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Attended their meeting

Issues:

Water - they say it is taken care of. BUT, we KNOW there are already shortages in the area

Sewage - they say it is taken care of. BUT we KNOW raw sewage is now dumped in the lake because there are not adequate facilities.

Geology - they say it is taken care of. BUT, we KNOW that there have been several landslides from their property (across from Monte Carlo Hotel). The most recent one cutting off the highway and keeping half of it closed for several weeks.

Traffic - they say Chapala will take care of it. We KNOW Chapala only takes care of Chapala.

Permits - they say they have all permits. WE KNOW the Chapala administration changes in September and they will have to start all over again.I believe that i remember correctly 200 houses, 700 condos, and 2000 apartments of 1-3 bedrooms

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I was told by someone who attended the location was basically above the newly refurbished strip park that is on your right as you drive into Chapala from the west. They indicated they plan on basically flattening the mountain. That will sure be lovely.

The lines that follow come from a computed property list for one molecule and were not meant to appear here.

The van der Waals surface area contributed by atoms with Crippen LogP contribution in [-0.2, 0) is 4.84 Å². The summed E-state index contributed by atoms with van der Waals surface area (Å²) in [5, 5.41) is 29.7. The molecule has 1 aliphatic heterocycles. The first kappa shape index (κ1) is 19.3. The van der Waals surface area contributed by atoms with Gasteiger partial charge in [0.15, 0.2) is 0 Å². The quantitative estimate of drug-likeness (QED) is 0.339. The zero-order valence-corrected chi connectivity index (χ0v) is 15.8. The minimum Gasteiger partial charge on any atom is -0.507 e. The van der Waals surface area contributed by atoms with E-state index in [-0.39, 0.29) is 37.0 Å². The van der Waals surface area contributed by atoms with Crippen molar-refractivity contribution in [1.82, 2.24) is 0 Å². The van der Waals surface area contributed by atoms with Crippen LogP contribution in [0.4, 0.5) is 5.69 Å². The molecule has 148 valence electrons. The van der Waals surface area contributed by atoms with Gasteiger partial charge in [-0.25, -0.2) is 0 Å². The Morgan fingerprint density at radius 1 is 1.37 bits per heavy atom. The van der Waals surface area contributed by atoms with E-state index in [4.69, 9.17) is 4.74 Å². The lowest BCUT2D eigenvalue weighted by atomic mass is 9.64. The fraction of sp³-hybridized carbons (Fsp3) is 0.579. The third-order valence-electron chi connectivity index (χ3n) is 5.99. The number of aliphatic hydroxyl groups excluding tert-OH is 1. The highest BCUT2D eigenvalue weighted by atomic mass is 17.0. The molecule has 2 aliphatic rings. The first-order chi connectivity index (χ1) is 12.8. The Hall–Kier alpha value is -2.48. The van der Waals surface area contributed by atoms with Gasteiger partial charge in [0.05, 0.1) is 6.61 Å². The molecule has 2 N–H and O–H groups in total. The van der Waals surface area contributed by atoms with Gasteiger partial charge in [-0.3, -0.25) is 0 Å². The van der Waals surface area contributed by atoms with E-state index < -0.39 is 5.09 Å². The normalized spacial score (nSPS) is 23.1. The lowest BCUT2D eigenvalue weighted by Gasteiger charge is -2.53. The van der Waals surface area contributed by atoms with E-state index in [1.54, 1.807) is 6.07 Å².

Let's see, on many days the traffic gridlock in Chapala Centro almost backs up out to that point. Now can't you just imagine this monstrosity on top of that?

These people have lost their minds. But it wouldn't surprise me at all if the thoroughly corrupt and incompetent Chapala government gave them the go ahead. Remember the sweeheart parking deal? Or those Raves they foisted on us?

This would make all that blight on the east side of Joco look trivial by comparison.

It's interesting that just as the lakeside is newly attracting folks from GDL looking for a little urban relief, the local governments are busy turning the place into a moment to really gargantuan and ugly mega development.

Soon, we'll have this looming over Chapala, the hillside blight looming over the libremiento in San Antonio and the gross sprawl on the east side of Joco finishing the job off. All of it overlooking the already thoroughly gridlocked, pothole pocked carretera.

Unreal.

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This had to be a"marketing study" to gauge how the community whould accept such a gigantic project. clearly it was not an enthusiastic crowd at the meeting. Nobody wants to see a PV type development on the shores of Lake Chapala.